This paper examines the introductions to the pharmaceutical texts of three authors to see how they approach botanikē technē within the medical community in the ancient world: Galen’s De Simplicium Medicamentorum Temperamentis ac Facultatibus, Scribonius Largus’ Compositiones Medicamentorum, and Dioscorides’ De Materia Medica. I will argue that each one attempted to define and subsume different kinds of botanical knowledge into the wider context of medical practice in order to contribute to his own epistemic authority as an elite iatros. All three authors justify why they need and want to write about knowledge that at least partially belonged to a range of specialists; the opportunity to select who else belonged to that community and define its relationship to the wider medical community contributed to authorial identity-building. They each emphasize different aspects of the botanical tradition, setting rules for it that complement their own visions of the ideal practitioner. There were multiple ancient specialists discussed in these texts as members of a botanical community: pharmakopolai (druggists), rhizotomoi (rootcutters), botanikoi (botanists), and muropolai (dealers in scented oils) to name a few. These specialists fell somewhere within the technē of medicine, but somewhere below the status of a full iatros, as the authors remind us.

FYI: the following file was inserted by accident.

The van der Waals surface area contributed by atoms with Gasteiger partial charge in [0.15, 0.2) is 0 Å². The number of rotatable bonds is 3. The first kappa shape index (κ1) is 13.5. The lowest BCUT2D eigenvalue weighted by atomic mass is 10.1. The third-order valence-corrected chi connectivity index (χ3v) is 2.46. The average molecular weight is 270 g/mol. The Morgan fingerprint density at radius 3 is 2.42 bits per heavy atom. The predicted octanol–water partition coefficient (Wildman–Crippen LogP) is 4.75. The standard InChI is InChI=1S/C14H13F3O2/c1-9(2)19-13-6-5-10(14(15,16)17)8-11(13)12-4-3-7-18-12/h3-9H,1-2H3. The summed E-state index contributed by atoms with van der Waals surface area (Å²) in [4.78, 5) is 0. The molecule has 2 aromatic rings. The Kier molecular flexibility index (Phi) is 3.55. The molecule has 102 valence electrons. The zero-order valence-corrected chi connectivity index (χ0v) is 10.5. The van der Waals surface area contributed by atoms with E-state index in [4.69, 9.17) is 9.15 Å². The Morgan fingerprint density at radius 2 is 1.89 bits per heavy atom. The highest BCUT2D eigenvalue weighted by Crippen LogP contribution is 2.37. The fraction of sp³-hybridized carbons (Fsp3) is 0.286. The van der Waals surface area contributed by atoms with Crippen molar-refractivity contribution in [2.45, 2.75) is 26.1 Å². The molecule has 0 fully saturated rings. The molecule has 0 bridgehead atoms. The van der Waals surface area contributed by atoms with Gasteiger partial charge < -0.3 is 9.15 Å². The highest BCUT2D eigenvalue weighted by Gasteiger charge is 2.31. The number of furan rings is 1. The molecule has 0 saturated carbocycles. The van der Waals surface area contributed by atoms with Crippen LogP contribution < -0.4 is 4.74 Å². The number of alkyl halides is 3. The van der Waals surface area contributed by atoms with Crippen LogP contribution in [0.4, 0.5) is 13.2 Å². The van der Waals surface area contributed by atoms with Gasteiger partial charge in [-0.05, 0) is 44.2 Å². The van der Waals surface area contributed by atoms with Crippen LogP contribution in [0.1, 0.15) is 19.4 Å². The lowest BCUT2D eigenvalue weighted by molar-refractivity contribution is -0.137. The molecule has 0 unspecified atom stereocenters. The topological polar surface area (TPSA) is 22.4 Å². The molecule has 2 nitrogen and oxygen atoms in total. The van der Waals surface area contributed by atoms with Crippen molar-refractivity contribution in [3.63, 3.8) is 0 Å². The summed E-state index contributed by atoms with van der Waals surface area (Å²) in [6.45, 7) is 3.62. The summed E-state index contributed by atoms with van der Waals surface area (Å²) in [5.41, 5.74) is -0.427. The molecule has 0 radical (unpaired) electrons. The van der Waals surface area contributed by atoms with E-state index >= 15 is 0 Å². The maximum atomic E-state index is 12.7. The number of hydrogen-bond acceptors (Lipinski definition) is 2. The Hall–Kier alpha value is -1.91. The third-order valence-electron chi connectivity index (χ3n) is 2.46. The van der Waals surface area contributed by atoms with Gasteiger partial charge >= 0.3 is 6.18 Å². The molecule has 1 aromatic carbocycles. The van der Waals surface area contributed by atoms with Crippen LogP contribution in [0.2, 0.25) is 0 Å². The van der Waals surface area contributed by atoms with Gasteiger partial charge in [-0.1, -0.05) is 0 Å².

All three men, despite different emphases, write that their work will be the definitive text on botanical medicine, boxing out rivals and offering all the information other doctors could ever need to know on the subject. Dioscorides focused on the importance of personal experience in the successful botanist. Scribonius Largus, citing some of the same sources as Dioscorides, was concerned with lifting the mixed-status practice of botanē to the realm of the imperial court via the historical context of botanical medicine in the works of Hippocrates. Galen, who draws on both authors and models the introduction of his On Simple Medicines on that of Dioscorides, defined his work as pinnacle of the botanical tradition by criticizing those who attempted to participate incorrectly. He makes it clear that participation in this community is necessary but not sufficient to be a doctor by describing rootcutters and botanists as subservient to more holistic practitioners. All three authors mention speaking to specialist practitioners and value their expertise. It is clear, however, that while these specialists provide useful information, they are not always able to participate in medicine in the same way as a fully qualified doctor. The authors, who all assert their own version of a complete medical practice, aim to offer the best version of botanical tradition, eventually trying to locate and define the role of its specialist community within the profession at large.
I will end by reflecting briefly on how the diverse and competitive medical marketplace of the early Roman empire set the stage for the kind of credibility contests apparent in De Materia Medica, Compositiones Medicamentorum, and De Simplicium Medicamentorum, and why the botanical community was a particularly good choice for building personal authority.
Medical Communities in the Ancient Mediterranean